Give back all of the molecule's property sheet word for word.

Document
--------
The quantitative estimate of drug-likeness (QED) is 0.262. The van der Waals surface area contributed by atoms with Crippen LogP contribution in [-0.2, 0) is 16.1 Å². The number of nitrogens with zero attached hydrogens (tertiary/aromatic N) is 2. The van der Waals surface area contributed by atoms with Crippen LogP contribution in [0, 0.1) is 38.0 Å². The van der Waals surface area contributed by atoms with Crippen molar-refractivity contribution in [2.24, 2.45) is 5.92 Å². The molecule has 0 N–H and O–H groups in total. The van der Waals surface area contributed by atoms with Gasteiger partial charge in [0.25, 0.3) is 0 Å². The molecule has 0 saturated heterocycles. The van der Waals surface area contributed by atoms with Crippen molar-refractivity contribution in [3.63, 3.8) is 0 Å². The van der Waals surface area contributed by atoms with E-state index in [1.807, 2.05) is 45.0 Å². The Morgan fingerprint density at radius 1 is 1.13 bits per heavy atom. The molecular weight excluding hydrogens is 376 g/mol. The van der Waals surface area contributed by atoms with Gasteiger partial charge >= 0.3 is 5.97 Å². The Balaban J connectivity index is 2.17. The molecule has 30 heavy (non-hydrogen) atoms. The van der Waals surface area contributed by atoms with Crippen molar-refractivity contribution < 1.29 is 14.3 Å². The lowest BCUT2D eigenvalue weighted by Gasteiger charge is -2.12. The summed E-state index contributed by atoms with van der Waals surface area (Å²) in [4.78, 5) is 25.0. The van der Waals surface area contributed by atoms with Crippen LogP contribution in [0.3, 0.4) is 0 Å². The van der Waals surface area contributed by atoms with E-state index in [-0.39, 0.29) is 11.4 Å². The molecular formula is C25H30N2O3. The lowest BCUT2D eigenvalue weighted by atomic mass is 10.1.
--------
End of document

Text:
The quantitative estimate of drug-likeness (QED) is 0.262. The van der Waals surface area contributed by atoms with Crippen LogP contribution in [-0.2, 0) is 16.1 Å². The number of nitrogens with zero attached hydrogens (tertiary/aromatic N) is 2. The van der Waals surface area contributed by atoms with Crippen LogP contribution in [0, 0.1) is 38.0 Å². The van der Waals surface area contributed by atoms with Crippen molar-refractivity contribution in [2.24, 2.45) is 5.92 Å². The molecule has 0 N–H and O–H groups in total. The van der Waals surface area contributed by atoms with Gasteiger partial charge in [0.25, 0.3) is 0 Å². The molecule has 0 saturated heterocycles. The van der Waals surface area contributed by atoms with Crippen molar-refractivity contribution in [3.63, 3.8) is 0 Å². The van der Waals surface area contributed by atoms with E-state index in [1.807, 2.05) is 45.0 Å². The Morgan fingerprint density at radius 1 is 1.13 bits per heavy atom. The molecular weight excluding hydrogens is 376 g/mol. The van der Waals surface area contributed by atoms with Gasteiger partial charge >= 0.3 is 5.97 Å². The Balaban J connectivity index is 2.17. The molecule has 30 heavy (non-hydrogen) atoms. The van der Waals surface area contributed by atoms with Crippen molar-refractivity contribution < 1.29 is 14.3 Å². The lowest BCUT2D eigenvalue weighted by Gasteiger charge is -2.12. The summed E-state index contributed by atoms with van der Waals surface area (Å²) in [4.78, 5) is 25.0. The van der Waals surface area contributed by atoms with Crippen LogP contribution in [0.3, 0.4) is 0 Å². The van der Waals surface area contributed by atoms with E-state index in [-0.39, 0.29) is 11.4 Å². The molecular formula is C25H30N2O3. The lowest BCUT2D eigenvalue weighted by atomic mass is 10.1.